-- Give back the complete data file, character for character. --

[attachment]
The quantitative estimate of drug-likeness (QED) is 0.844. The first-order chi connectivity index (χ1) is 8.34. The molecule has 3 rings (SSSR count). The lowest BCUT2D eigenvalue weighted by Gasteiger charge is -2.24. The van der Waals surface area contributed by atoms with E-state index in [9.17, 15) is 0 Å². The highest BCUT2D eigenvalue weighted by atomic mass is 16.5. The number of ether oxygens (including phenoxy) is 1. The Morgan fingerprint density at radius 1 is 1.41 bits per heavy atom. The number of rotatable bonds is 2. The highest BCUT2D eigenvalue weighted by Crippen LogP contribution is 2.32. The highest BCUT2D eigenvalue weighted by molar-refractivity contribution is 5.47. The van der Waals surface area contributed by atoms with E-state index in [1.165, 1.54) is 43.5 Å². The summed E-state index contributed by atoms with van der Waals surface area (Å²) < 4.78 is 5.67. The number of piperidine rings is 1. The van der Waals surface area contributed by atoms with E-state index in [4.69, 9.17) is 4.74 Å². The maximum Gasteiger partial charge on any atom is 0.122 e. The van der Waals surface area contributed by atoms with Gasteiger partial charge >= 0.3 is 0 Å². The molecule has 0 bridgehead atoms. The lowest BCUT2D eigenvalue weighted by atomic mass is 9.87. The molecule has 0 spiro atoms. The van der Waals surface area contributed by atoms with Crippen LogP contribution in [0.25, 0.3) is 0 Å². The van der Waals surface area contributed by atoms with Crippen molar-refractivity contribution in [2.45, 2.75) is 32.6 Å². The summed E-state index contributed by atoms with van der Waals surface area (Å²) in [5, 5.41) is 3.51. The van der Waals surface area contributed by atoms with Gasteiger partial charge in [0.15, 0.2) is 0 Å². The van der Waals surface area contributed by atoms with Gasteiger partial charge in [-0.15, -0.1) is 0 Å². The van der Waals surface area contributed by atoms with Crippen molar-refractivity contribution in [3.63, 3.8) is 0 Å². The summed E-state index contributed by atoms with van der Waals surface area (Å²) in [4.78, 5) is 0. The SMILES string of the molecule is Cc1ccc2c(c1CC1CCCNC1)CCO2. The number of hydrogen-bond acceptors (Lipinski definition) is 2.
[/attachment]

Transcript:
The quantitative estimate of drug-likeness (QED) is 0.844. The first-order chi connectivity index (χ1) is 8.34. The molecule has 3 rings (SSSR count). The lowest BCUT2D eigenvalue weighted by Gasteiger charge is -2.24. The van der Waals surface area contributed by atoms with E-state index in [9.17, 15) is 0 Å². The highest BCUT2D eigenvalue weighted by atomic mass is 16.5. The number of ether oxygens (including phenoxy) is 1. The Morgan fingerprint density at radius 1 is 1.41 bits per heavy atom. The number of rotatable bonds is 2. The highest BCUT2D eigenvalue weighted by Crippen LogP contribution is 2.32. The highest BCUT2D eigenvalue weighted by molar-refractivity contribution is 5.47. The van der Waals surface area contributed by atoms with E-state index in [1.165, 1.54) is 43.5 Å². The summed E-state index contributed by atoms with van der Waals surface area (Å²) < 4.78 is 5.67. The number of piperidine rings is 1. The van der Waals surface area contributed by atoms with E-state index in [4.69, 9.17) is 4.74 Å². The maximum Gasteiger partial charge on any atom is 0.122 e. The van der Waals surface area contributed by atoms with Gasteiger partial charge >= 0.3 is 0 Å². The molecule has 0 bridgehead atoms. The lowest BCUT2D eigenvalue weighted by atomic mass is 9.87. The molecule has 0 spiro atoms. The van der Waals surface area contributed by atoms with Crippen LogP contribution in [0.25, 0.3) is 0 Å². The van der Waals surface area contributed by atoms with Crippen molar-refractivity contribution in [2.45, 2.75) is 32.6 Å². The summed E-state index contributed by atoms with van der Waals surface area (Å²) in [5, 5.41) is 3.51. The van der Waals surface area contributed by atoms with Gasteiger partial charge in [0.15, 0.2) is 0 Å². The van der Waals surface area contributed by atoms with Gasteiger partial charge in [-0.15, -0.1) is 0 Å². The van der Waals surface area contributed by atoms with Crippen molar-refractivity contribution in [3.63, 3.8) is 0 Å². The summed E-state index contributed by atoms with van der Waals surface area (Å²) in [4.78, 5) is 0. The SMILES string of the molecule is Cc1ccc2c(c1CC1CCCNC1)CCO2. The number of hydrogen-bond acceptors (Lipinski definition) is 2.